I am a total sucker for time travel romance stories. I absolutely love that story telling device, and I was really excited when I saw the trailer for Baar Baar Dekho because I don’t remember ever seeing it in an Indian film.
Baar Baar Dekho is the first feature film by director Nitya Mehra. She has worked as the Assistant Director for Ang Lee (Life of Pi) and Mira Nair (The Namesake). The film also has some high powered producers – Karan Johar and Farhan Akhtar.
The beginning of the film is a beautiful montage sequence showing how Sidhartha Malhotra and Katrina Kaif’s characters had been friends from childhood, and were like an old married couple by the time they became engaged. In fact Katrina uses that exact line in her proposal to Sidharth. We might as well get married then!
Sidharth isn’t sure he’s ready for marriage, with a possible huge career change on offer to teach at Cambridge. He hates the huge wedding that Katrina’s family has organized and is just overwhelmed. (I love Ram Kapoor as Katrina’s dad!) He and Katrina have a huge fight about moving to England right before the wedding, and he downs a whole bottle of champagne. When he awakes, suddenly it’s two days later and he’s on his honeymoon.
The next time it’s two years, and then suddenly it’s 2034 and he’s 46! The look of the future in this movie — the technology and the clothes and the aging makeup were all top notch. I was fascinated by the familiar and yet not familiar future that Mehra presents.
Gradually Sidharth gathers that this journey through time is supposed to teach him something. Show him the highlights of his future life, and where he went wrong. And he’s allowed to repeat a day, Groundhog Day style, to get it right. Rather than Clarence the angel from It’s A Wonderful Life, we have the Rajit Kapoor as the priest (pandit??) who performed the engagement and then wedding ceremony, who keeps popping up in the future. “It’s about the small moments in life.”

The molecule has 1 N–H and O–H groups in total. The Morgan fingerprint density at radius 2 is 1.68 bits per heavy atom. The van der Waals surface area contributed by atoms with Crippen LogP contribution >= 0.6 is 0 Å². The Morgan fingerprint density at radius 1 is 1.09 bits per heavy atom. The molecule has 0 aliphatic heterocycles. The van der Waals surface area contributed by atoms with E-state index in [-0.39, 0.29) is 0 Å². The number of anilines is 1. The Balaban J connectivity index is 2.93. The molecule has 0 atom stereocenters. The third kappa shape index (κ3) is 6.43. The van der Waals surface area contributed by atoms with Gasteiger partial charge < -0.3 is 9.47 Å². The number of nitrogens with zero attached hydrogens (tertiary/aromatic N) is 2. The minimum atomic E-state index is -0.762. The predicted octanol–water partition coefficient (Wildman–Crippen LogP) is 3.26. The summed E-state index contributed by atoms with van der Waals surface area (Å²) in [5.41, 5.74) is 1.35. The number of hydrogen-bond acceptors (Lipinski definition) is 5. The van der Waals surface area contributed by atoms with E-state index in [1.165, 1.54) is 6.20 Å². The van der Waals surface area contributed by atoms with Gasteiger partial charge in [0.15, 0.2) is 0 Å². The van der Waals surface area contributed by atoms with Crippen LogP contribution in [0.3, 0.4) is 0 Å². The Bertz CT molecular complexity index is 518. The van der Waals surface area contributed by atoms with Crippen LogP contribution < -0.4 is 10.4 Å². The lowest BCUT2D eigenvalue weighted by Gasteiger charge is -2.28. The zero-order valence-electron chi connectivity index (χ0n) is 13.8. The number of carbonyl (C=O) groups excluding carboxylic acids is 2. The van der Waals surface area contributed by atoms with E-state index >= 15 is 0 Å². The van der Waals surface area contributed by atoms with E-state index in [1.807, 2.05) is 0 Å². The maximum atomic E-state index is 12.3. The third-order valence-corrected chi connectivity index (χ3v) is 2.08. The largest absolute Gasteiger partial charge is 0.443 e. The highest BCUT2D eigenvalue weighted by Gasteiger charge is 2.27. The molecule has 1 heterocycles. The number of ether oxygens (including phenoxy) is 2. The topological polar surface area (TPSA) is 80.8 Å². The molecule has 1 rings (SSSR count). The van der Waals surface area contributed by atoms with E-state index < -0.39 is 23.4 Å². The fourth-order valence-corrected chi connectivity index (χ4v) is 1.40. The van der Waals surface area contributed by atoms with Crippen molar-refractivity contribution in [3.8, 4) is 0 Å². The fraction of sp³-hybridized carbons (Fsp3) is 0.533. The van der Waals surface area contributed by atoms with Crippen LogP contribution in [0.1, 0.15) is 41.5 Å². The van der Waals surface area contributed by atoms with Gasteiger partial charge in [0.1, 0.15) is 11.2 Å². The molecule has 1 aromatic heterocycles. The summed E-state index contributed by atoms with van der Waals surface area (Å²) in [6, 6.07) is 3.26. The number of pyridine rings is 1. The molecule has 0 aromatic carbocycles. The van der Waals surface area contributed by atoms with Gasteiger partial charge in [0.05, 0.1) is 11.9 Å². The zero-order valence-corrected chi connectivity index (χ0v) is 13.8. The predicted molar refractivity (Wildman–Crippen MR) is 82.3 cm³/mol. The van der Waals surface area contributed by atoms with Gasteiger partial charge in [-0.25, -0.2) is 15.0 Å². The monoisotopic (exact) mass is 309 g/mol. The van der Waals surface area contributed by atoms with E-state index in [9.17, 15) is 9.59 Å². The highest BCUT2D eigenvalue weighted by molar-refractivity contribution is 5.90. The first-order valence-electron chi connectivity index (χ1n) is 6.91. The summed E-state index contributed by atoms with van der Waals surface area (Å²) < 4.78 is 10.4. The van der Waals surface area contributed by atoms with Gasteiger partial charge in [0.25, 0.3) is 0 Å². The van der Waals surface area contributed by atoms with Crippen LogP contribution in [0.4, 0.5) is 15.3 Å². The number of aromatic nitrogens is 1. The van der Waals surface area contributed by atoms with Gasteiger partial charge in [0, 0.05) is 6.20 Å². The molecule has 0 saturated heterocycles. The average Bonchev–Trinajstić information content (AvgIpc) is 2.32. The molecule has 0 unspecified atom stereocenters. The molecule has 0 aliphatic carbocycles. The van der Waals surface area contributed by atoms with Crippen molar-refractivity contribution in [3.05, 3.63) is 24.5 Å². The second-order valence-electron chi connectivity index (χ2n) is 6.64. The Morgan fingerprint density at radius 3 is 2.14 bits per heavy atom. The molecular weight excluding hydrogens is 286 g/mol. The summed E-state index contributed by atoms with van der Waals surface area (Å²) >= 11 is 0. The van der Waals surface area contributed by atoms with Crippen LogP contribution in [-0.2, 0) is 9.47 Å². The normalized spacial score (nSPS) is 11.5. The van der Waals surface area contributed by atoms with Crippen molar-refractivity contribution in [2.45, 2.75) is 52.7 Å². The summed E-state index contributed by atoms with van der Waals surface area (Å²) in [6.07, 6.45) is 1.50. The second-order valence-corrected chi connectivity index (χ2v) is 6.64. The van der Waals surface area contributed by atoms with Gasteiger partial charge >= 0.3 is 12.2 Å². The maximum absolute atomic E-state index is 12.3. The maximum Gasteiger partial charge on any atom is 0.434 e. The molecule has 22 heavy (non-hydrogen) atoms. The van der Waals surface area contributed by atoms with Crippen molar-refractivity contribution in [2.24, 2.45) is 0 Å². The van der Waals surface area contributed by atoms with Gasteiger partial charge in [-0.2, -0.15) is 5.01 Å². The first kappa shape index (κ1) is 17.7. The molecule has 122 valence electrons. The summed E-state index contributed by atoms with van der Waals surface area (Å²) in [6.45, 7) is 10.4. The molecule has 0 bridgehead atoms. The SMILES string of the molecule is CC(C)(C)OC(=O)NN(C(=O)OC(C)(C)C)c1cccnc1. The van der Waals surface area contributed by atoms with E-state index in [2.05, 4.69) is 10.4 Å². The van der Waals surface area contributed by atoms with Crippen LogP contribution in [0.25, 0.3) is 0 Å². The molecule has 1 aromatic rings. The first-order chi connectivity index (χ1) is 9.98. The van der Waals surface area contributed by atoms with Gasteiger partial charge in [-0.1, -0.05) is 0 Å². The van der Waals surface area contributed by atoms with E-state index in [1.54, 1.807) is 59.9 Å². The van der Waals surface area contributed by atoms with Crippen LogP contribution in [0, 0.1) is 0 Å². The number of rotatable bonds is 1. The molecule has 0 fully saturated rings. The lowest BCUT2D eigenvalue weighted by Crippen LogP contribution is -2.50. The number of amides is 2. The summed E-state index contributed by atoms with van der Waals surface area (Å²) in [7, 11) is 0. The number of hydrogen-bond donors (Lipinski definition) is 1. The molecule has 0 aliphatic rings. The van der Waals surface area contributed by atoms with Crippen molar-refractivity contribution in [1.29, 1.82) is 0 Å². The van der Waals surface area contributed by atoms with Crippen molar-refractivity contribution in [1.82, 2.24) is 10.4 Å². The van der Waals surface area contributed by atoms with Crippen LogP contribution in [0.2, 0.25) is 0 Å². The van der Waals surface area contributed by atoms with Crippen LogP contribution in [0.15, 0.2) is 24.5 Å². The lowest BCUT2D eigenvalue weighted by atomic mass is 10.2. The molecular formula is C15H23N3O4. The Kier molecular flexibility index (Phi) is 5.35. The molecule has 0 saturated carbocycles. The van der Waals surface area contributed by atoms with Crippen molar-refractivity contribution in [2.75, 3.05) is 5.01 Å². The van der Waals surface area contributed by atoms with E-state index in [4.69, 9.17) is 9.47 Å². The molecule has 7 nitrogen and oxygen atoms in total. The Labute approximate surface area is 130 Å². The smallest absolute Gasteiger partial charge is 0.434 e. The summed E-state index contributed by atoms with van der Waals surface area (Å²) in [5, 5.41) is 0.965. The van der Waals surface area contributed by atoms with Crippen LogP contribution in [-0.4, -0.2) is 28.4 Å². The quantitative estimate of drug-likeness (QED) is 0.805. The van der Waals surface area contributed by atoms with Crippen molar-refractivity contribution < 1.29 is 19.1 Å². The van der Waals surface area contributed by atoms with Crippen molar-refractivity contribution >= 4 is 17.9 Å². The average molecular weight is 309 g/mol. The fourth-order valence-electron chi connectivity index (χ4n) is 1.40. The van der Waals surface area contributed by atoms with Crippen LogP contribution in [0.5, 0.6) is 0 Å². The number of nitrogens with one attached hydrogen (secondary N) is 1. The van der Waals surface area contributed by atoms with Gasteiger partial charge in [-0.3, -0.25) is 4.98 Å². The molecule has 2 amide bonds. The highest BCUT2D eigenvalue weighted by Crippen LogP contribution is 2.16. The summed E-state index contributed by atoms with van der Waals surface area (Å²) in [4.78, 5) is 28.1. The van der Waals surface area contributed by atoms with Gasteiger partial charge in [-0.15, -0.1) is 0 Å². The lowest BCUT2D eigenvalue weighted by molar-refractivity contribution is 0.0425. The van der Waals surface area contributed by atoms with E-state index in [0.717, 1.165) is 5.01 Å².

The problem is that the film beats us over the head with this message, and the film drags. It’s two and a half hours long, and would have been a better movie if it had been tightened up. The other problem for director Mehra is that the whole movie rests on the shoulders of actor Sidharth Malhotra. He’s okay (and God knows he’s pretty to look at), but I couldn’t help comparing him to the much better actor Domhnall Gleeson in About Time. Sidharth also didn’t have the caliber of Bill Nighy to play off in this movie either. Katrina Kaif was fine, I have no complaints with her, but the rest of the supporting cast could have been a step up (I did like Rajit and Ram Kapoor, though). Sidharth spends much of the movie with that confused face of his. It’s a bit of stretch that Sidharth is playing a brilliant mathematician absent minded professor.
So it’s a swing and a near miss. It has some things I really liked, like the fantastic soundtrack. I stayed all through the end credits Kala Chashma Baadshah song. And I loved the production style in the future. That was really cool. There just didn’t feel like there was enough there there. I am looking forward to director Nitya Mehra’s future films. She’s got a spark of something to her, and I want to see more.
Three stars out of five.
I still haven’t seen About Time! Is it worth watching?
Oh, yes. About Time is definitely worth it. Especially because I just adore Bill Nighy, and he plays Domhnall Gleeson’s father. The time travel is a family trait passed down from father to son, and the scene where Bill Nighy explains it all to him is hysterical.
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